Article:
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southern africa / anarchist movement / interview Tuesday November 13, 2018 19:11 by Warren McGregor 1 image
Interview with Warren McGregor of the Zabalaza Anarchist Communist Front (ZACF), South Africa. Warren McGregor is an activist born in the Coloured townships of the Cape Flats, now resident in Johannesburg, where he is involved in working class and union education.
What is anarchism? Who really rules South Africa? Should we form a "workers party"? How does anarchism address racial and national oppression? How can we build working class counter-power? What is the state of the left? How do we link fights for reforms to revolutionary transformation and counter-power? Where does anarchism come from and what is its history in South Africa? Where to now? read full story / add a comment
Νότια Αφρική (Περιφέρεια) / Αριστερά / Ανακοίνωση Τύπου Saturday September 01, 2018 14:21 by ZACF 1 image
Ο Selby Semela, ηγετική φυσιογνωμία της εξέγερσης του 1976 εναντίον του απαρτχάιντ, πολιτικός εξόριστος και συγγραφέας (με τους Sam Thompson και Norman Abraham έγραψε το «Reflections on the Black Consciousness Movement and the South African Revolution» - «Σκέψεις για το Κίνημα Μαύρης Συνειδητοποίησης και τη Νοτιοαφρικανική Επανάσταση»), πέθανε την Τετάρτη, 22 Αυγούστου 2018, σε ηλικία 60 ετών. read full story / add a comment
Selby Semela, a leading figure in the 1976 revolt against apartheid, political exile, and author (with Sam Thompson and Norman Abraham), of “Reflections on the Black Consciousness Movement and the South African Revolution”, passed away on Wednesday, 22 August, 2018, aged but 60 years. read full story / add a comment
southern africa / repression / prisoners / appeal / petition Wednesday August 15, 2018 07:09 by Solidarity with the Boiketlong 4 1 image
On the 21st April 2015 the Magistrates Court in Sebokeng sentenced 4 community activists from Boiketlong, to a total of 16 years in prison. The activists are: Dinah Makhetha, Sipho Mangane, Dan Molefe and Pulane Mahlangu. Key witnesses could not even identify the 4 but the courts sought to use the apartheid law of ‘doctrine of common purpose’ to jail them. They were found not guilty of ‘public violence’ but guilty of ‘assault, arson and malicious damage to property’.
Pulane Mahlangu has run away and no one knows where she is or if she is in good health. Either way, she cannot come home.
Dan Molefe died of stress-related illness in December 2017.
Although released for a short period while the appeal process was underway, both Dinah and Sipho are back in prison as they lost the first level of Appeal. The magistrate is prepared to consider shortening the sentence but not the sentence itself. The appeal process remains underway.
There is now an opportunity for a mediated process that may assist in a process of early release. There is an urgent need to cover the costs of mediation which we estimate could come to about R40 000. Appeals have been made to the community to raise funds as well to the broader movement. read full story / add a comment
southern africa / migration / racism / opinion / analysis Friday August 10, 2018 22:21 by Bongani Maponyane 1 image
Racism has been a curse in South Africa, and remains embedded in the society. But how scientific are racist ideas? Where do they come from? And how can we fight racism and create a truly equal and fair society? What do we as revolutionary anarchists think?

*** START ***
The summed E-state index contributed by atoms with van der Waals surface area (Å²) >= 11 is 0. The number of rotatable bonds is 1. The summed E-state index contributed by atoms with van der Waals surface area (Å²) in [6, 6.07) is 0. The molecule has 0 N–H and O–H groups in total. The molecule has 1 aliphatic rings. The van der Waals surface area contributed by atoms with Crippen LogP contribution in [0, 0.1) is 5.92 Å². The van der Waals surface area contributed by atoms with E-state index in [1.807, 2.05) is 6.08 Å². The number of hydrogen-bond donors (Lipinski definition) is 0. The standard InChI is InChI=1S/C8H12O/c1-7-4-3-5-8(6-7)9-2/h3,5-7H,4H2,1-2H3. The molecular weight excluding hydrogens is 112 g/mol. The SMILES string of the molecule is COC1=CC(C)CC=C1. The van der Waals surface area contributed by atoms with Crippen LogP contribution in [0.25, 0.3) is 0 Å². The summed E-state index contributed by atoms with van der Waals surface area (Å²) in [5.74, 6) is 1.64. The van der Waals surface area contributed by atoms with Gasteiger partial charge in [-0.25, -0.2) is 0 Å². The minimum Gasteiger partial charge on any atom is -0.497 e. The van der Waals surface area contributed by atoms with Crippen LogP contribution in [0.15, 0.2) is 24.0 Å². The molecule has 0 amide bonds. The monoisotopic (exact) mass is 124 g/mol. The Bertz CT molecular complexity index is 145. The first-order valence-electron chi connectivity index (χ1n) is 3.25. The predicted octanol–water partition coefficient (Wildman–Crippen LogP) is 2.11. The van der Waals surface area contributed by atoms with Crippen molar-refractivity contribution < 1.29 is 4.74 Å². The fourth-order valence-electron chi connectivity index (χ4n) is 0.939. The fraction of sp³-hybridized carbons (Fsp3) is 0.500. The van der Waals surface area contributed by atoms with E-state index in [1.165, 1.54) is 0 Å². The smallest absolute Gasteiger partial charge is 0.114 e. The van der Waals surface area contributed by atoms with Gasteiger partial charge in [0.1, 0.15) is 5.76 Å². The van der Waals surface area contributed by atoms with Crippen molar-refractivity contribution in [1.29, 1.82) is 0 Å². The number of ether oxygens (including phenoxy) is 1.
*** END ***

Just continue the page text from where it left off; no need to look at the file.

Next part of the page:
Racial conflict, inequality, and hatred are not natural, but fed and reared by capitalism and the state. To really change the system, we need a massive programme of upgrading education, health, housing and services; an end to the racist heap labour system; a challenge to the ideological control that splits the working class; and a radical redistribution of wealth and power to the working class and poor –which in South Africa, means primarily the black working class and poor –as part of a social revolution. read full story / add a comment
southern africa / the left / opinion / analysis Saturday July 21, 2018 05:45 by Warren McGregor 1 image
A call for socialist Left unity is heard widely today in South Africa, but is usually taken as a call for unity of praxis (unity in theoretical programme and action). This is sometimes framed as transcending old divides (these seen as outdated, divisive or dismissed as dogmatic), and sometimes as unity in order to have action (rhetorically set up as the opposite of “arm chair” theory).
What do we as revolutionary anarchists think? read full story / add a comment
southern africa / workplace struggles / opinion / analysis Saturday May 12, 2018 19:31 by Bongani Maponyane 1 image
There has been a lot of talk about the promise of a National Minimum Wage (NMW) in South Africa. This means wages cannot go below a certain level. But capitalists and politicians continue to eat the food of the workers, the poor and unfortunate. Why? In some cases, the NMW is an improvement – but generally, the NMW is not a “living wage,” meaning a wage on which you can live a decent life. Prices keep going up. This society is based on the maximization of profit, this is its logic, and this means wages are not linked to what the workers and poor need, but to what bosses and politicians need. Wages are a system of exploitation. We live a capitalist society of stress and fear and jealousy, rooted in a system of cheap black labour, and power and profits for the bosses and politicians. We need to fight for something more, take back our unions, and lay the groundwork for an anarchists society, with equality based on workers and community councils. read full story / add a comment